The United States agree to pay to said tribe of Indians the sum of one hundred and fifty thousand dollars for the land, and the sum of forty thousand dollars for release of hunting privileges, on the lands adjacent to their present home, making the sum of one hundred and ninety thousand dollars, being in further consideration of the cession or sale made to the United States by the second article of this treaty; to be paid as follows: Forty thousand dollars to enable them to comply with their present just engagements, and to cover the expenses of exploring and selecting (by their own people, or by an agent of their own appointment) their new home; twenty thousand dollars in consideration of their removing themselves, and twenty thousand dollars in consideration of their subsisting themselves the first year after their removal; ten thousand dollars to be expended for breaking up and fencing lands, under the direction of the President of the United States, at their new home; ten thousand dollars to be set apart and applied, under the direction of the President, to the creation and carrying on of one or more manual-labor schools for the benefit of said tribe of Indians; and five thousand dollars for building a saw and grist mill. The balance of said sum of one hundred and ninety thousand dollars, viz, eighty-five thousand dollars, to remain in trust with the United States, and five per cent. interest thereon to be paid annually to said tribe, or applied for their benefit, as the President of the United States may from time to time direct, for the period of thirty years, which shall be in full payment of the said balance: Provided, That no part of the said consideration moneys shall be paid until after the arrival of said tribe of Indians at their new home, and appropriations shall have been made by Congress: and that the sums for meeting their present engagements, for removal and subsistence, and for exploring their new home, shall be paid to the chiefs in open council, in such a manner as they in said council shall request.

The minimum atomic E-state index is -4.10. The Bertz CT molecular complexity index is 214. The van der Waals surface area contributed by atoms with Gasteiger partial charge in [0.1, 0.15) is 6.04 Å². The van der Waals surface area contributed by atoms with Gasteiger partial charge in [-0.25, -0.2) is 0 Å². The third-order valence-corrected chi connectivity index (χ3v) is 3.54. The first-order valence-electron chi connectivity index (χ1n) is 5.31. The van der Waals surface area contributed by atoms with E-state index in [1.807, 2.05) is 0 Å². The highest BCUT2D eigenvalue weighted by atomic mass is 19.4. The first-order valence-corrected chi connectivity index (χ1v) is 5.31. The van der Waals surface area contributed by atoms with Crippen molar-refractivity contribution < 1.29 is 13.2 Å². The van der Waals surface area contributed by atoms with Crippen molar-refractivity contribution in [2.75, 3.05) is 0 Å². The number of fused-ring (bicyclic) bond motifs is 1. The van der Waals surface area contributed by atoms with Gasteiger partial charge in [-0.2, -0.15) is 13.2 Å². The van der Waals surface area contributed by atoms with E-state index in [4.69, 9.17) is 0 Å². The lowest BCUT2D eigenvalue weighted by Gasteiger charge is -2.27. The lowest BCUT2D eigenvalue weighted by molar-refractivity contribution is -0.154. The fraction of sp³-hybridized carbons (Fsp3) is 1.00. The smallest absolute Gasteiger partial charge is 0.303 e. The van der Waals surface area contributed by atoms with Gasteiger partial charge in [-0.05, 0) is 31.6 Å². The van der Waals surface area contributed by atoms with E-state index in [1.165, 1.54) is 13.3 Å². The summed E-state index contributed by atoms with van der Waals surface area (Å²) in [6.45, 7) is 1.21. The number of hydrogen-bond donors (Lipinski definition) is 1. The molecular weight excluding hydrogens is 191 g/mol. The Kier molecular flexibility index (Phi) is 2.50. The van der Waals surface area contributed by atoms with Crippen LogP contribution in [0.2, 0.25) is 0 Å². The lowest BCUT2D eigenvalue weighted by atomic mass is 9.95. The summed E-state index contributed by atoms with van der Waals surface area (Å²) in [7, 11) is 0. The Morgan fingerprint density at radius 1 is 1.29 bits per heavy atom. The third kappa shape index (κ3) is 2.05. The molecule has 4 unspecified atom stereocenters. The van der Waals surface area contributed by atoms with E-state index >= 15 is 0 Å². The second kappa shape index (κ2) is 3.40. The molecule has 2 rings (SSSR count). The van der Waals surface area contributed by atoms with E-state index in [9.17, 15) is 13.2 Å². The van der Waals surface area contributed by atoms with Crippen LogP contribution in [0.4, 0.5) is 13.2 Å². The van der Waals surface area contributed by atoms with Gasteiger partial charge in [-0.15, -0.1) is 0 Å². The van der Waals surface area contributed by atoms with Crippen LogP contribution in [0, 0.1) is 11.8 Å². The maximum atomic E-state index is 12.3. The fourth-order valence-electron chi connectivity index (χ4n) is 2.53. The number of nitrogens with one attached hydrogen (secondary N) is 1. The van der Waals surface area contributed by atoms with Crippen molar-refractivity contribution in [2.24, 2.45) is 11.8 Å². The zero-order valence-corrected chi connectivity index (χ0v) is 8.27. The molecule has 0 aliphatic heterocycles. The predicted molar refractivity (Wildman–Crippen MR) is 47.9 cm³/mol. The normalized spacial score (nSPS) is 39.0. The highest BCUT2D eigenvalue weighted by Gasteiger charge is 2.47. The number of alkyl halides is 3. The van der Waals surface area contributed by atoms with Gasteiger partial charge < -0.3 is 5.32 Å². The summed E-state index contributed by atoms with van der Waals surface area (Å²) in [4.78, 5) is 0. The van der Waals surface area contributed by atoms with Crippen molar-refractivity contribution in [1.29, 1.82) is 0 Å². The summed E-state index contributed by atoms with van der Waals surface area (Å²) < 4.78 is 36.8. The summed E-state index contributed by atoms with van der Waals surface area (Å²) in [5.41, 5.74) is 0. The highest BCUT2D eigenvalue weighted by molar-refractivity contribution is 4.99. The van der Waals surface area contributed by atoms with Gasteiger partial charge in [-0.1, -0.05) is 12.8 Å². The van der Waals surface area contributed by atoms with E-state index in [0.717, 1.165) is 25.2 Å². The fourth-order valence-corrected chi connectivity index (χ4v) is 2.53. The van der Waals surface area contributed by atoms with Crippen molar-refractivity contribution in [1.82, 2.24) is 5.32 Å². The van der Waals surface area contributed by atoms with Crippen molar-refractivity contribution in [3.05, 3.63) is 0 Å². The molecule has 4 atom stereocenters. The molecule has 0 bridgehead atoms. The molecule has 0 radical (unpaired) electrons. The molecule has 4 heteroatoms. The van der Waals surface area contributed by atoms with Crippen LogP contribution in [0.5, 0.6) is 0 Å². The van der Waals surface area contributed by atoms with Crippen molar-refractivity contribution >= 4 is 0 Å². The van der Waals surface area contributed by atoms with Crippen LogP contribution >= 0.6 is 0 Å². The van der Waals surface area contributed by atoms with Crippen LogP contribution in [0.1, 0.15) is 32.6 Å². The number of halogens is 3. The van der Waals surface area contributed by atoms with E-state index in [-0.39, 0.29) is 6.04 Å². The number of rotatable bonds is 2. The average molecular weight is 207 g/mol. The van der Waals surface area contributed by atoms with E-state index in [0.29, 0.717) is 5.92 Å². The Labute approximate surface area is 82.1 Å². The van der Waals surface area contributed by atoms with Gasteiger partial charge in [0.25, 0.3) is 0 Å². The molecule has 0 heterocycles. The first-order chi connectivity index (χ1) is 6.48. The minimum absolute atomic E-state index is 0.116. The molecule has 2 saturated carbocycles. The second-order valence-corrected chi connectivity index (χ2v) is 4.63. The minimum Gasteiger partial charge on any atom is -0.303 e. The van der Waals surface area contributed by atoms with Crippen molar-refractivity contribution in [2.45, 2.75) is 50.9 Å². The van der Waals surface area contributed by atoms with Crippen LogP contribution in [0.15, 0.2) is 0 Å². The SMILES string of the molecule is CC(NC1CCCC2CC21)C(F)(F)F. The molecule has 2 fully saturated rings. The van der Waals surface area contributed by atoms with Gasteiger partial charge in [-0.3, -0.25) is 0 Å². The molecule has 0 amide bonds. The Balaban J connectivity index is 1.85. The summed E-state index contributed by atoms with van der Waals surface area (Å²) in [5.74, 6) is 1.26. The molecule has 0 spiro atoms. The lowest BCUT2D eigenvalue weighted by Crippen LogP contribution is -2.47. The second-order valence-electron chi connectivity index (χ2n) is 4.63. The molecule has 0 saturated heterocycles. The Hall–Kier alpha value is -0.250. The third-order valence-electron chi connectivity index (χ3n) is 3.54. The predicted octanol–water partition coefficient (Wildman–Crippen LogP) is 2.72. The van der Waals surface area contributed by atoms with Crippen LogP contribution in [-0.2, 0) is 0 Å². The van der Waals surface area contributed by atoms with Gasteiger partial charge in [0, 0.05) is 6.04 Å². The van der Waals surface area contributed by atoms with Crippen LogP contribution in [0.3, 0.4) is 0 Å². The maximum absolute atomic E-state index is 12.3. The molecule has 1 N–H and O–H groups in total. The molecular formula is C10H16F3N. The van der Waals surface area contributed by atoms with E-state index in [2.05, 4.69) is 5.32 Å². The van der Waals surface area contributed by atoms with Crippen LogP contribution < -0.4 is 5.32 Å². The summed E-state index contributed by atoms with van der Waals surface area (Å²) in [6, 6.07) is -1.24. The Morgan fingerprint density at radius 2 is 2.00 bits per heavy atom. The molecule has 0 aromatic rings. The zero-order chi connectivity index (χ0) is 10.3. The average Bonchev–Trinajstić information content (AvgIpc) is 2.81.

ARTICLE 5.

It is further agreed by the parties to this treaty that the said tribe of Indians shall remove to their new home within one year after the ratification of this treaty, and their new home shall have been procured for them, and they duly notified of the same.

ARTICLE 6.

It is further agreed by the parties to this treaty, that the President may, at his discretion, (should he at any time be of opinion that the interest of the Indians would be thereby promoted,) direct that any portion of the money, not exceeding ten thousand dollars per annum, now paid in goods, as provided for by the last clause of the fourth article of the treaty of the first of November, 1837, be applied to the purchase of additional provisions, or to other purposes.

In testimony whereof, the Commissioners, Albion K. Parris, John J. Albert, and T. P. Andrews, and the undersigned Chiefs, Head Men, and Delegates, of the Winnebago Tribe of Indians, have hereunto subscribed their names and affixed their seals, at the City of Washington, this thirteenth day of October, one thousand eight hundred and forty-six.

Albion K. Parris,

John J. Abert,

T. P. Andrews,

     Commissioners.

Page 567

Hoong-ho-no-kaw,

Is-jaw-go-bo-kaw,

Co-no-ha-ta-kaw,

Naw-hoo-skaw-kaw,

Shoong-skaw-kaw,

Kooz-a-ray-kaw,

Waw-ma-noo-ka-kaw,

Ha-naw-hoong-per-kaw,

Wo-gie-qua-kaw,

Waw-kon-chaw-she-shick-kaw,

Chas-chun-kaw,

Naw-hey-kee-kaw,

Ah-hoo-zheb-kaw,

Waw-roo-jaw-hee-kaw,

Baptist-Lasalica,

Waw-kon-chaw-per-kaw,

Kaw-how-ah-kaw,

Hakh-ee-nee-kaw,

Waw-kon-chaw-ho-no-kaw,

Maw-hee-ko-shay-naw-zhee-kaw,

Maw-nee-ho-no-nic,

Maw-ho-kee-wee-kaw,

Sho-go-nee-kaw,

Watch-ha-ta-kaw, (by Henry M. Rice, his delegate).

Witnesses:

John C. Mullay, secretary to board of commissioners.

J. E. Fletcher, subagent.

S. B. Lowry,

Peter Mananaige,

Antoine Grignon,

Simeon Lecure,

     interpreters.

H. L. Dousman,

Richard Chute,

John Haney,

George Cahn,

James Maher.

(To each of the names of the Indians are affixed a seal and mark.)